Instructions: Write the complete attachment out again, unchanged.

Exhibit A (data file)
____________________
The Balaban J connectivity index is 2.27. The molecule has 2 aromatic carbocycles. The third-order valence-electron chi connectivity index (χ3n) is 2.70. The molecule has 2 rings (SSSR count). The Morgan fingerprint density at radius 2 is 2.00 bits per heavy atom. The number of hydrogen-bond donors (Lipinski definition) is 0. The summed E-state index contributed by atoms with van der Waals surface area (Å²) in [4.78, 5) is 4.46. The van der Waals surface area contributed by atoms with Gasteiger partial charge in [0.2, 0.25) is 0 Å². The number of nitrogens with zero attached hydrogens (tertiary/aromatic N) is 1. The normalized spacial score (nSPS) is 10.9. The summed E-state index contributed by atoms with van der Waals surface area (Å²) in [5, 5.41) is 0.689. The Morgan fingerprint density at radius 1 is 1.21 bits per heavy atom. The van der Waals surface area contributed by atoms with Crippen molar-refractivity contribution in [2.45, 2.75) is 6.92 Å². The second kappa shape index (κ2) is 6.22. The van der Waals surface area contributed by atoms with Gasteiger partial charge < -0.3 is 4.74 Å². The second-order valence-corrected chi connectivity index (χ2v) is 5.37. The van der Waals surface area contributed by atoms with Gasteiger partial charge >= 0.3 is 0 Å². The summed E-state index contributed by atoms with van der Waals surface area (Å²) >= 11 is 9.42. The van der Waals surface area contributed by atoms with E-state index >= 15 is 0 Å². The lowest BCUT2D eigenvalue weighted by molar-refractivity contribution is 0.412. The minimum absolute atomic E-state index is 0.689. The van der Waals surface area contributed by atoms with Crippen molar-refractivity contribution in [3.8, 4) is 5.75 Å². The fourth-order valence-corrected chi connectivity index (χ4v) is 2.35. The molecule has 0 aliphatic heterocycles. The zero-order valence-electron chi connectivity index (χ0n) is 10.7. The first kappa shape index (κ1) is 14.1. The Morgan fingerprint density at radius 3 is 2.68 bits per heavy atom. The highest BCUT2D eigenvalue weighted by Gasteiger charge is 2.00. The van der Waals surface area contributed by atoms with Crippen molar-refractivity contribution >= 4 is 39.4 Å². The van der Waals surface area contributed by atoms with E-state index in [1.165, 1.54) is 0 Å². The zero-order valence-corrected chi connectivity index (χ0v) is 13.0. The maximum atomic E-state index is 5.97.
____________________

The Balaban J connectivity index is 2.27. The molecule has 2 aromatic carbocycles. The third-order valence-electron chi connectivity index (χ3n) is 2.70. The molecule has 2 rings (SSSR count). The Morgan fingerprint density at radius 2 is 2.00 bits per heavy atom. The number of hydrogen-bond donors (Lipinski definition) is 0. The summed E-state index contributed by atoms with van der Waals surface area (Å²) in [4.78, 5) is 4.46. The van der Waals surface area contributed by atoms with Gasteiger partial charge in [0.2, 0.25) is 0 Å². The number of nitrogens with zero attached hydrogens (tertiary/aromatic N) is 1. The normalized spacial score (nSPS) is 10.9. The summed E-state index contributed by atoms with van der Waals surface area (Å²) in [5, 5.41) is 0.689. The Morgan fingerprint density at radius 1 is 1.21 bits per heavy atom. The van der Waals surface area contributed by atoms with Crippen molar-refractivity contribution in [2.45, 2.75) is 6.92 Å². The second kappa shape index (κ2) is 6.22. The van der Waals surface area contributed by atoms with Gasteiger partial charge < -0.3 is 4.74 Å². The second-order valence-corrected chi connectivity index (χ2v) is 5.37. The van der Waals surface area contributed by atoms with Gasteiger partial charge >= 0.3 is 0 Å². The summed E-state index contributed by atoms with van der Waals surface area (Å²) >= 11 is 9.42. The van der Waals surface area contributed by atoms with E-state index >= 15 is 0 Å². The lowest BCUT2D eigenvalue weighted by molar-refractivity contribution is 0.412. The minimum absolute atomic E-state index is 0.689. The van der Waals surface area contributed by atoms with Crippen molar-refractivity contribution in [3.8, 4) is 5.75 Å². The fourth-order valence-corrected chi connectivity index (χ4v) is 2.35. The molecule has 0 aliphatic heterocycles. The zero-order valence-electron chi connectivity index (χ0n) is 10.7. The first kappa shape index (κ1) is 14.1. The Morgan fingerprint density at radius 3 is 2.68 bits per heavy atom. The highest BCUT2D eigenvalue weighted by Gasteiger charge is 2.00. The van der Waals surface area contributed by atoms with Crippen molar-refractivity contribution >= 4 is 39.4 Å². The van der Waals surface area contributed by atoms with E-state index in [1.165, 1.54) is 0 Å². The zero-order valence-corrected chi connectivity index (χ0v) is 13.0. The maximum atomic E-state index is 5.97.